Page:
Arizona Releases Its Second Draft Of Sports Wagering Rules
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The next step in its process toward full implementation of sports betting in Arizona was taken on Friday.
The Arizona Department of Gaming (ADG) released its second draft of Event Wagering Fantasy Sports rules, 17 days after its first draft was released, and is on track to meet its targeted date of Sept. 9 for live event wagering in the state.
Highlights of the second draft of rules include new separate tax rates of 8% on retail and 10% on mobile and license application and renewal fees ($100,000 application fee, $750,000 license fee and $150,000 annual renewal fee).
The Department also announced it will hold three additional open session meetings to allow stakeholders and the public to comment on the second set of draft rules.
A revised timeline will be posted once the department has reviewed and incorporated the expanded input, with the public comment period ending at midnight on July 7.
The ADG will have up to 60 days to approve or deny a license application from an operator.
Arizona plans to launch sports betting on Sept. 9, the day the NFL kicks off its 2021 season with the Dallas Cowboys visiting the Super Bowl champion Tampa Bay Buccaneers. The Arizona Cardinals open their 2021 season in Nashville against the Tennessee Titans on Sept. 12.
Law & Compact Signed
On April 15, Gov. Doug Ducey signed the legislation legalizing sports betting and daily fantasy sports contests and the newly amended Tribal-State Gaming Compacts.
The Arizona law allows for 20 sports betting licenses. Gaming tribes receive 10 and another 10 could go to Arizona professional sports teams or organizations.
The law requires operators of daily fantasy sports contests and sports betting to make help available for those who might have a gambling problem. It allows individuals to exclude themselves from the new forms of legal wagering if necessary.
The law also adds limited Keno games at off-track betting locations and social clubs (American Legion, Elks Club, etc.) The bill does not allow for Arizona online casinos or online poker.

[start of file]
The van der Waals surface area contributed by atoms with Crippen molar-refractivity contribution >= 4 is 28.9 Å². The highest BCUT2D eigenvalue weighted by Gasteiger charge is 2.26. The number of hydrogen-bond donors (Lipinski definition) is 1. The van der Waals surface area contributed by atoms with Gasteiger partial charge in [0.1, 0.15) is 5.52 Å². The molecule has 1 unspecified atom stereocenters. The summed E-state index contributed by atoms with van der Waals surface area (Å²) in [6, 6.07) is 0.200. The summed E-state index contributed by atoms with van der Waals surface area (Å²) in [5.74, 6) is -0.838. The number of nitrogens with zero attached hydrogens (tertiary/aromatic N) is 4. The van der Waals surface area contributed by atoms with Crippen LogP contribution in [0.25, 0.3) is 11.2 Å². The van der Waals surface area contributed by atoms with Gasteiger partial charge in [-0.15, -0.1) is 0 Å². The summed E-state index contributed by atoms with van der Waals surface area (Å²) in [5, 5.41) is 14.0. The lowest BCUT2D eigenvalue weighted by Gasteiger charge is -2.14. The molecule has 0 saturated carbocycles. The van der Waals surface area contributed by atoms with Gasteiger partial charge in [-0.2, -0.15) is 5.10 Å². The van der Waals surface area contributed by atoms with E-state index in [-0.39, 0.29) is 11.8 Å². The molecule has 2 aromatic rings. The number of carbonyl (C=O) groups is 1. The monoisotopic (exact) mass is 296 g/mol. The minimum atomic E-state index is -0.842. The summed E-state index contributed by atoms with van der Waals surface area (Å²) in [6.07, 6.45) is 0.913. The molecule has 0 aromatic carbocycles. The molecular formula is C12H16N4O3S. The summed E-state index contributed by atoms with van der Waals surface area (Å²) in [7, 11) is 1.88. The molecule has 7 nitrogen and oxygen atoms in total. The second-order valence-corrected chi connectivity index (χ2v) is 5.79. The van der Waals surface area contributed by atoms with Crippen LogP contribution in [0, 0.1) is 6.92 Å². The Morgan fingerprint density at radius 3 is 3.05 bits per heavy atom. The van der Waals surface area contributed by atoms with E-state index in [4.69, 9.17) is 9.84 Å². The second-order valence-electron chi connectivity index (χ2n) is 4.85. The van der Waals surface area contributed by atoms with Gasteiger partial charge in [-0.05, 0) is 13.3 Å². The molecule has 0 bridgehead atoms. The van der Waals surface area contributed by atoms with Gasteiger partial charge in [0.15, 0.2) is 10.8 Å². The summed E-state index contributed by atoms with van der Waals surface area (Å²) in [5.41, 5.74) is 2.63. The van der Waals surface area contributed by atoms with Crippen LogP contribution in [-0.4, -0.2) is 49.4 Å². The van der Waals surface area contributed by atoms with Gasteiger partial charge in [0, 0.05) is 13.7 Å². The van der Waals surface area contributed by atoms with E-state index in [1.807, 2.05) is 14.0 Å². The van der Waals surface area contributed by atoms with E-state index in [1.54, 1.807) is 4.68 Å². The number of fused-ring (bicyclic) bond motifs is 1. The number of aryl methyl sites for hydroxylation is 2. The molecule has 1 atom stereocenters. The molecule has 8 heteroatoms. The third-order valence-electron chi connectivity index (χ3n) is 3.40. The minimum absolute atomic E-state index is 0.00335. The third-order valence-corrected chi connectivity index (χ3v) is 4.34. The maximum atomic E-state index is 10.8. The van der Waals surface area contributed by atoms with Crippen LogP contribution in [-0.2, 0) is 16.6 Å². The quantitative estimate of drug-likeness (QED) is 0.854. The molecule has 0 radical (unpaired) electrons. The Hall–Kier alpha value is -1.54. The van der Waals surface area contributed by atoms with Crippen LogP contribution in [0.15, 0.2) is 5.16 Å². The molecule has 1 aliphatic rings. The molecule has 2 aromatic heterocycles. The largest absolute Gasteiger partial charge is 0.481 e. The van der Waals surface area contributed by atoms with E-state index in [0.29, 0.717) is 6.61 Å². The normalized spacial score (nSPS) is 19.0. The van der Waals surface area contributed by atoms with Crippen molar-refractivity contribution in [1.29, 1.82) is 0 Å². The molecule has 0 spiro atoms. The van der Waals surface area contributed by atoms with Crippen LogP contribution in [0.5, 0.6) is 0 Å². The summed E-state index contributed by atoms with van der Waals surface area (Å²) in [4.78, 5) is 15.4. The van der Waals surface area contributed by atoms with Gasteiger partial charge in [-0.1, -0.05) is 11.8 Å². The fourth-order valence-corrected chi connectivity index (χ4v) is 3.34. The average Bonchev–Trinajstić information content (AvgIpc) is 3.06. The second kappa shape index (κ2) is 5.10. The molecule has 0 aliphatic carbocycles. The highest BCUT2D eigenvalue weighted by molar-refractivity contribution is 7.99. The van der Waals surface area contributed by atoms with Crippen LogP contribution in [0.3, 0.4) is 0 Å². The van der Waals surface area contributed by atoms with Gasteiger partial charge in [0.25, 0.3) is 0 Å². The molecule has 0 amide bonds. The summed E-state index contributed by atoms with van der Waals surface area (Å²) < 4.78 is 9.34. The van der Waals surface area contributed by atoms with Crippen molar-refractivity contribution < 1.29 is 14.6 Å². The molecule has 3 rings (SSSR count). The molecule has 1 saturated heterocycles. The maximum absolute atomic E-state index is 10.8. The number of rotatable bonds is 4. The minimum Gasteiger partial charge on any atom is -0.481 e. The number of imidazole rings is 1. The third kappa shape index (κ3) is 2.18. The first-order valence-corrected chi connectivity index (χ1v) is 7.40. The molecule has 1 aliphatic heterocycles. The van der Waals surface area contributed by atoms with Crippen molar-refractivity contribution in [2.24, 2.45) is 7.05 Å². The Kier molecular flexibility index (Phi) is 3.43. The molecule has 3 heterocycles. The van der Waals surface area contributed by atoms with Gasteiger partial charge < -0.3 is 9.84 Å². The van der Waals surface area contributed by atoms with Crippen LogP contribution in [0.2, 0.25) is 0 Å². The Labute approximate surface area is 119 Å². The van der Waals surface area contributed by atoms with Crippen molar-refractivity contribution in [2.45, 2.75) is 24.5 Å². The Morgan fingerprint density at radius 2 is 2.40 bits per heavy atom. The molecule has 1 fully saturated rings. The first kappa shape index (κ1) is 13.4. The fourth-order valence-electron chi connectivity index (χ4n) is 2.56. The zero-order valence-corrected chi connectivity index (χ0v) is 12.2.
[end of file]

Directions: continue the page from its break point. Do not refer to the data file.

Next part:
The U.S. Department of Interior on May 24 announced it had approved the amended Arizona Tribal-State Gaming Compacts.
New Sportsbook Deals Announced
Bally’s, Caesars, DraftKings, FanDuel and WynnBET have announced sports betting partnerships in the state.
Earlier on Friday, WynnBET announced it has partnered with the San Carlos Apache Tribe to pursue an online sports betting license in Arizona.
This would be the 16th state added to its list of states where WynnBET operates or plans to launch. WynnBET will work directly with the San Carlos Apache Tribal Gaming Enterprise, which operates the Apache Gold Casino and Apache Sky Casino, to secure its license.
Bally’s and the WNBA’s Phoenix Mercury entered into a 15-year agreement on June 30, marking the first gaming access deal with a professional women’s sports team for Bally’s, which now has access to its 15th state.
Upon the Mercury's receipt of a mobile sports betting license from the ADG, Bally's will host and manage an online platform within the state, operate a retail sportsbook in the vicinity of the Phoenix Suns Arena (home of the Mercury) and promote its services within Mercury games.
On April 14, DraftKings Sportsbook and the PGA Tour announced an expansion of their existing partnership to provide DraftKings market access for retail and mobile sports betting in Arizona. Golf betting has been popular nationwide.
FanDuel Sportsbook and the Phoenix Suns announced on April 15 a multiyear partnership making it the Suns’ Official Sportsbook and Daily Fantasy Sports Partner. FanDuel plans to open a retail sportsbook, expected to be completed in time for the start of the 2021-22 NBA season, inside the Phoenix Suns Arena.
The Arizona Diamondbacks and Caesars Sportsbook on May 6 announced a partnership for mobile sports betting and a brick-and-mortar sportsbook on the plaza adjacent to Chase Field, the home of MLB's Diamondbacks, in downtown Phoenix. It’s near the Suns’ arena, giving fans two sportsbooks easily within walking distance.